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Buying/Selling Tractors - How to be safe when there's no title?

4608 Views 27 Replies 12 Participants Last post by  Akovia
Here's the summary reason for my post - I bought my tractor new from a Deere dealer along with most of the implements. The other couple of items I also purchased new from another company or received as a gift. I own all of it outright. I have a deal pending to sell everything to a local resident and am wondering what is best to provide them in terms of any paperwork that shows full transfer of legal ownership to them in lieu of the fact that these items are not titled or registered within the state's systems.

I am not willing to provide a "full" copy of my original bill of sale to me because it has all of the pricing and such on it (plus it shows an implement that I have already sold). I suppose that I could take a photo of it, crop out the prices on the right side, and give that... But, that technically also still doesn't show that there is no lien on the machine (which there isn't).

If anyone has any suggestions or knows of a more formal 'registry' of sorts to use, I'm game.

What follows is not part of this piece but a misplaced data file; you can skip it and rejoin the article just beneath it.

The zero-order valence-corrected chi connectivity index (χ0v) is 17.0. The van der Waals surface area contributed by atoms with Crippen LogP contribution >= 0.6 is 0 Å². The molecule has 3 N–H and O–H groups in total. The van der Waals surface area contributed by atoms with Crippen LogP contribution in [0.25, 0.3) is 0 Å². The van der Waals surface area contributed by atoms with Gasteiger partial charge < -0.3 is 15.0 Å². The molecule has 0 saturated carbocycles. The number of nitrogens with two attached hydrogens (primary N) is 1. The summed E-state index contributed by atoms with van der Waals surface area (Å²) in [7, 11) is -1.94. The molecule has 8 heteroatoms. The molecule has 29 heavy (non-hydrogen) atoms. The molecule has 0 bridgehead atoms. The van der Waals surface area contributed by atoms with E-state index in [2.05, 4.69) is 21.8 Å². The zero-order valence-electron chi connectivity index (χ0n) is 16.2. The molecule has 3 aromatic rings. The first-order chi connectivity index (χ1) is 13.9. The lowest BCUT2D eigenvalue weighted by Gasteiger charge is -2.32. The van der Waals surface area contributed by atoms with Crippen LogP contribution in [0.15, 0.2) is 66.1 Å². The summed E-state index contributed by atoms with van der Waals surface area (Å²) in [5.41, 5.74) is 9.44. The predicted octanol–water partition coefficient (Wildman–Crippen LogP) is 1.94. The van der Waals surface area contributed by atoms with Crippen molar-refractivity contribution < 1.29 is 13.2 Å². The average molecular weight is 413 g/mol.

Thanks in advance!
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Deere sends a letter upon pay off. I still have mine in a file. They may be willing to send you a duplicate if you ask.

But to your main point, there is no way to offer any sort of protection here. There is no title so there is no system to track any sort of lien. You can't prove a negative. The only difference between this and buying a push mower from someone at a yard sale is the cost involved.
Thanks. Reasonable points... However... I don't recall what I got (if anything) in the mail from Deere Financial when I paid off the loan (and if I did get something, I have no idea if I still have it or where it is). I do remember grabbing a screen shot of the account at the time showing no balance on the loan, but I don't know if I still have it. Plus, I don't know that there's any way to 'prove' that no lender currently shows my machine as collateral for a loan of any kind. I'm trying to figure out how to fully transfer ownership to the new owner so he's protected and can insure it if he wants or whatever...
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